HB 2173 – Caps science lab classes at 24 students consistent with safety recommendations by the American Chemistry Society, the National Science Teachers Association, and the National Science Education Leadership Association. This bill will prevent accidents during science experiments and improve the quality of middle and high school science instruction. Delegate Kathleen Murphy (34th District) is the Chief Patron on this bill, and Senator Janet Howell (District 32nd) and Delegate Jim LeMunyon are the Co-Patrons.
HB 2174 – Requires Virginia middle and high schools to publish their actual core academic class sizes. Although some middle and high schools provide this information voluntarily, other schools do not. This bill provides greater transparency so that administrators, parents, and the community can remain informed about class size problem areas and act quickly to correct problems. Delegate Kathleen Murphy is the Chief Patron on this bill, and Senator Janet Howell and Delegate Jim LeMunyon are Co-Patrons.
Virginia must do better to keep its edge as a world class education provider—particularly in the area of reasonable, safe and transparent class sizes. Here are a few facts that suggest we are losing that edge:
– Nearly half of all new teachers quit within five years, in part because they are overwhelmed by the job requirements, class size and limited training.
–Large class sizes are one of the top factors influencing a teacher’s decision to leave.
I urge you to patron these three important class size bills in the 2017 General Assembly. All students matter, and no teacher or child deserves to be in an unsafe, overcrowded classroom.
Sincerely, [name, address, phone]
The previous Superintendent Dr. Garza stated at a meeting sponsored by the McLean Citizens Association on December 1, 2014, “class sizes are a problem in some pockets of the county.” InsideNova article.
The average FCPS elementary school class has 22.4 students, the average middle school class has 24.6 students, and the average high school class has 25.8 students. See page 29 of the 2017 Washington Area Boards of Education Guide.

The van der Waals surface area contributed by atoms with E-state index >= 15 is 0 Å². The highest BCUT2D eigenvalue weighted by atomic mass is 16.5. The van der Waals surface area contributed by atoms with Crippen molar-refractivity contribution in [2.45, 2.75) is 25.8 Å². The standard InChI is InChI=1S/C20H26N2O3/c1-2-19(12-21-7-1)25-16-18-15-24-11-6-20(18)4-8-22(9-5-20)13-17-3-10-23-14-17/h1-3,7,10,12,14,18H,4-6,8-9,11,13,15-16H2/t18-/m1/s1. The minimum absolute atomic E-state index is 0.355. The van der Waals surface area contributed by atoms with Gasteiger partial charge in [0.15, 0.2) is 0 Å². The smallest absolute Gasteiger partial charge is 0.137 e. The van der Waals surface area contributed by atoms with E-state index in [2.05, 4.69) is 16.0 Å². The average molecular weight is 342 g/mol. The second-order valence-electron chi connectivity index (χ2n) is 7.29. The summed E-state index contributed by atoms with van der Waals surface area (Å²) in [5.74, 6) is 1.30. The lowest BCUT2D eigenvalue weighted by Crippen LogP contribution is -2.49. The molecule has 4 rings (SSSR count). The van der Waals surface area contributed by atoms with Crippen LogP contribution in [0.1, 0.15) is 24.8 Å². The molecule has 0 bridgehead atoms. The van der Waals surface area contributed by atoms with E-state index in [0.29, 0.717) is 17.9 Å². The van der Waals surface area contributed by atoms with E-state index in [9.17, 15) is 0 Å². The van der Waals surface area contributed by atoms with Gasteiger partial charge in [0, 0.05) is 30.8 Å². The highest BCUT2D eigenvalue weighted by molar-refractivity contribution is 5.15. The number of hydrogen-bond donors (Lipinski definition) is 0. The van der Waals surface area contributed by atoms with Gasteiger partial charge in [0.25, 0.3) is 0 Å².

For all prior years, link to WABE Guide.
While those averages seem reasonable, many classes exceed 30 students while other classes have only 15 students. Is that fair? It’s 2017 and these “pockets” still exist.
Here is a list of ways to help reduce class sizes in your children’s schools.
a. Become a Class Size Counts Supporter
Class Size Counts is working to eliminate very large class sizes in the schools where they are an issue. If you agree with this goal, please sign the online Class Size Counts petition. Although it was written in 2013-14, the issues raised have not yet resolved. http://classsizecounts.com/?page_id=73
Share your school’s class size situation with us. We will try to connect you to CSC Liaisons in your area and provide you support: firstname.lastname@example.org
b. Make sure your principal complies with state law
Virginia has class size caps for elementary school (grades KG through 6). Kindergarten class sizes are capped at 29, 1st grade through 3rd grade class sizes at 30, and 4th through 6th grade classes at 35. These caps exclude certain special education students who are pulled out for separate instruction. https://leg1.state.va.us/cgi-bin/legp504.exe?000+cod+22.1-253.13C2
In 2013, representatives of Class Size Counts met with Delegate Barbara Comstock and the president of the Virginia Board of Education, Dave Foster. FCPS principals were assigning students to homerooms with about 30 students, then assigning 36+ students to the top math section. Principals claimed their 36+-student advanced math sections were not “classes” that violated the state’s 35-student state cap.